24

Is there a way to automatically do a rake db:migrate RAILS_ENV=test after each rake db:migrate when in development environment?

I have guard and guard-rspec running, and I am really annoyed about the failing tests, even if it works manually in the browser.

It costs me at least 15 minutes every time I had a pause from development, to figure out that I simply forgot to call rake db:migrate:test after the change of the database.

Since I am already using guard I thought about adding guard-rake to the project also, but I dont know which file I should watch. When watching development.sqlite3, rake db:migrate RAILS_ENV=test would be fired every time I do something with my records through the browser, so this is not really what I want.

Can someone help me with my problem?

18

Possibly just make a command alias in your .bashrc file.

~/.bashrc

alias rake_db_migrate='rake db:migrate db:test:prepare'

Terminal

$ rake_db_migrate
9
  • Args... Yes, simple as this... I leave the question open for a while. I hope that there will be a more ruby or rails way to do this. – NobbZ Aug 3 '11 at 17:03
  • Also I use alias rake_db_migrate='rake db:migrate && rake db:migrate:test', so test-db is only migrated when the migration of the other one is succesfull – NobbZ Aug 3 '11 at 17:09
  • @NobbZ - Good call, added to my answer. – Daniel Doezema Aug 3 '11 at 17:51
  • 1
    I was slaped by far to less sleep... Since there is no db:migrate:test task command line must be alias rake_db_migrate='rake db:migrate && rake db:migrate RAILS_ENV=test'. Already edited the answer, waiting for approval. – NobbZ Aug 3 '11 at 21:14
  • 1
    I didn't bother to read the other posts until now, but other people suggested it already. – CleoR Apr 27 '15 at 21:38
3

I prefer to use an alias this way:

In your ~/.bashrc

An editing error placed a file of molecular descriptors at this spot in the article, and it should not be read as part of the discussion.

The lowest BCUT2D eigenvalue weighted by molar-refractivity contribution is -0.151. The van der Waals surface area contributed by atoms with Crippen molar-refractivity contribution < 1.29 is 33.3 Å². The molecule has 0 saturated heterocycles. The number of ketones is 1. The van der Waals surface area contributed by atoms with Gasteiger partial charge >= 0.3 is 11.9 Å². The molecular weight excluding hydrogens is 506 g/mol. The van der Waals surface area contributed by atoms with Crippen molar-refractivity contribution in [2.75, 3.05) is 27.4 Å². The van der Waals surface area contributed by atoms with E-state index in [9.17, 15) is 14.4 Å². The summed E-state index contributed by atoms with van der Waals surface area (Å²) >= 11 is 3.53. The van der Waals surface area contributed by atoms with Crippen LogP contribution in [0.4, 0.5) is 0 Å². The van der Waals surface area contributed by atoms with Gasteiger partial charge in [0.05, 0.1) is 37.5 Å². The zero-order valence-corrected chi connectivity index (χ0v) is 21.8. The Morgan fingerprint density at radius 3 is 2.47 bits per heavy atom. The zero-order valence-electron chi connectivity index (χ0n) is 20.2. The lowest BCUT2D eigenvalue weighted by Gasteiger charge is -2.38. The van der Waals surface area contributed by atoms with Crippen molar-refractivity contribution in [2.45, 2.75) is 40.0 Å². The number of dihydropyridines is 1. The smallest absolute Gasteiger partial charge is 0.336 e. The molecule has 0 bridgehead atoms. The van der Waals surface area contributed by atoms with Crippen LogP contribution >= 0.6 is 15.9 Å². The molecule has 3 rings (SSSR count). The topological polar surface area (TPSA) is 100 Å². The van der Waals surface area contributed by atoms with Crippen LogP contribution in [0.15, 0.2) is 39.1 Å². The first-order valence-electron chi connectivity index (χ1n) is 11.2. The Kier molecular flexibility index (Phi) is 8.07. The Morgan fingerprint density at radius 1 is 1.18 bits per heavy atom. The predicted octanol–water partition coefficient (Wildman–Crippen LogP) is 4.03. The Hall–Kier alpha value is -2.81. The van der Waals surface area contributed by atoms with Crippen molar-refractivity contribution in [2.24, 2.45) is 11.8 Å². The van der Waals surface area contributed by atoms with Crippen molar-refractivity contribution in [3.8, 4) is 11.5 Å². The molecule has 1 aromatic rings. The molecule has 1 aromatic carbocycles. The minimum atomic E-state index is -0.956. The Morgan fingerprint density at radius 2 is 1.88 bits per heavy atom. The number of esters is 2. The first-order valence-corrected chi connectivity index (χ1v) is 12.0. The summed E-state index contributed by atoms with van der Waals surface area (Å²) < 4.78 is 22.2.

alias migrate='rake db:migrate && rake db:test:prepare'

Its easy to spend 30 minutes trying to figure why your tests are not passing only to remember you didn't reset the database. This will solve that problem.

1
3

I use this alias:
alias rake_db_migrate='rake db:migrate && rake db:migrate RAILS_ENV=test'

because rake db:test:prepare is deprecated.

The reason why I use this is because our project uses pg_search (postgreSQL) along with the structure.sql (not schema.rb) and for some reason running rake db:migrate does not prepare the test database.

2

Faster: alias migrate='rake db:migrate db:test:prepare' (add this in your .bashrc, it will load Rails only one time)

2

An option which I quite like is to override the actual task in another rake script. This will be invoked automatically after running the migration. Like this I always create an ERD diagram after I migrate the database:

# lib/tasks/database.rake
namespace :db do
  desc 'Additional migrate task that creates the diagram'
  task :migrate do
    if Rails.env.development?
      Rake::Task['diagram:erd'].invoke
    end
  end
end

So in your case:

# lib/tasks/database.rake
namespace :db do
  desc 'Additional migrate task that creates the diagram'
  task :migrate do
    `rake db:migrate RAILS_ENV=test`
  end
end

Another approach would be to run the following, which clones your new schema to the test database:

rake db:migrate db:test:clone
1
  • 1
    Good question. They reside in lib/tasks/database.rake in my case and they will be dynamically loaded from there. I've updated my question accordingly. – Besi Oct 7 '14 at 14:59
0

In response to your original question of using guard-rake, you could watch db/schema.rb, as this will be updated whenever you migrate the database. However, this file will also be changed if you do a rollback, so you would likely have to pull out the migration version from the schema definition line in db/schma.rb or use rake db:test:prepare instead of rake db:migrate RAILS_ENV=test.

It seems like this is brittle, so using a shell alias is probably the better approach. I just wish there was a better way!

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